In the April 8th edition of Chronicle Review, Ann Kirschner presented an article entitled Innovations in Higher Education? Hah!:College leaders need to move beyond talking about transformation before it's too late. The message of Dr. Kirschner's article is that we have to stop talking about innovation and actually innovate.
The idea of disruptive technologies, and how they ultimately force organizational changes is a critical message. What is needed is not the gradual change often discussed (change one aspect of your class, and then when your comfortable, change something else), but radical change. What surprises most people is that the change is not about the technology, but about our methods of delivery and expectations of students.
Recently, I was in a discussion with a fellow faculty member and some book reps. My colleague's comment was that they did not really care about the technological offerings of the book company, but instead cared more about the textbook. My response was the complete opposite. All of the books are essential the same from each company, and all are intimidating to the student due to unrestrained depth and complexity of presentation. I wanted to know if the company had tutorials, managed case studies that led students through the problem, short videos on difficult topics, meaningful assignments and practices. I wanted to know where I would need to invent and where I could count on support. I'm not going to just give my students a book and expect that they read it, I want to give them support. OK, so I have brought up tech when earlier I said it was not about tech.
The change is about our methods: do we stand in front of class as the "sage on a stage" spouting off an hour or more "wisdom" that is summarily ignored, or do we become mentors engaging our students in discussions and activities? Do we flip the class where "instruction" is handled through technology and the mentoring of the student occurs in person? Do we leave behind the flawed idea that "the only way students learn is if I tell it too them", or do we trust that undergraduates can become self-actualized learners?
A resistance that Dr. Kirschner brings up is the academic culture and disciplines that are woven into Higher Education. Here is where I'm going to go on a major tangent, because this is something I have been considering for a while...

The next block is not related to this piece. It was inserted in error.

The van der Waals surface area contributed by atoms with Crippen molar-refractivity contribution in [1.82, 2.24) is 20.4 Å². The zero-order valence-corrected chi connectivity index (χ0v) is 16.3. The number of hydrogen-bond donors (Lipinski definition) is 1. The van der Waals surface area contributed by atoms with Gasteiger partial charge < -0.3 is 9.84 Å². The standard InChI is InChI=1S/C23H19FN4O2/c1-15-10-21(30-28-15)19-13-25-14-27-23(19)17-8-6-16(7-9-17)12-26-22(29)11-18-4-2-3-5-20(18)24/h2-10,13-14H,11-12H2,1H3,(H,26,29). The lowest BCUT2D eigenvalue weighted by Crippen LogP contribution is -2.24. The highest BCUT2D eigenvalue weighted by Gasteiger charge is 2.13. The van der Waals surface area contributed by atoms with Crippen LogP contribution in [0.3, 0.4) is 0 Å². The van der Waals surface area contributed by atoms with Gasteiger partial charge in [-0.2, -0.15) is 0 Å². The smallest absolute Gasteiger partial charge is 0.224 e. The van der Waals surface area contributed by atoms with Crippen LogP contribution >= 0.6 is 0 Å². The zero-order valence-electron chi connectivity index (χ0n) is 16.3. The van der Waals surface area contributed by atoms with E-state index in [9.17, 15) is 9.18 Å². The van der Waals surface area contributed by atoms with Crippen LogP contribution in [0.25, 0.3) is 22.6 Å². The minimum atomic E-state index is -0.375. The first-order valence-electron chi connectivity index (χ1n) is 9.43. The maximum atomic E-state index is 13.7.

One of the greatest problems in modern academia is the false separation of individuals by the invisible walls of disciplines. The idea of disciplines was important in the development of higher ed, but now it strangles the life blood out of innovation. How many chemists work with biological systems, and how many biologists do chemistry? At what point do we divide the line. While it can help a novice, it can become a stumbling block, especially when the discipline/department divides prevent stronger collaborative efforts (usually ending when which department/college gets how much of the grant money).
What if we did away with the invisible walls of disciplines, and went to a higher order set of "school" based upon the faculty and students? Taking the College of Arts and Sciences here, what if we had a school of applied science where people from various disciplines could come under the same roof? Public health, biology, chemistry, geoscience, and physics, anyone who did research and wanted to collaborate in applied sciences. As an urban campus, what if we had a school of Urban Ecology, combining biology, geoscience, policy, social science, etc... with a focus on the Urban environment. Yes, it is a scary thought to do away with disciplines at the faculty level. For students, we could have a school of undergraduate studies that focused on the undergraduates (instead of having them shuffled under the rug of research). We could keep discipline specific areas for undergraduates. Graduate degrees would be less about a name and more about showing the evidence of your work.
I'll come back to all of this in a bit...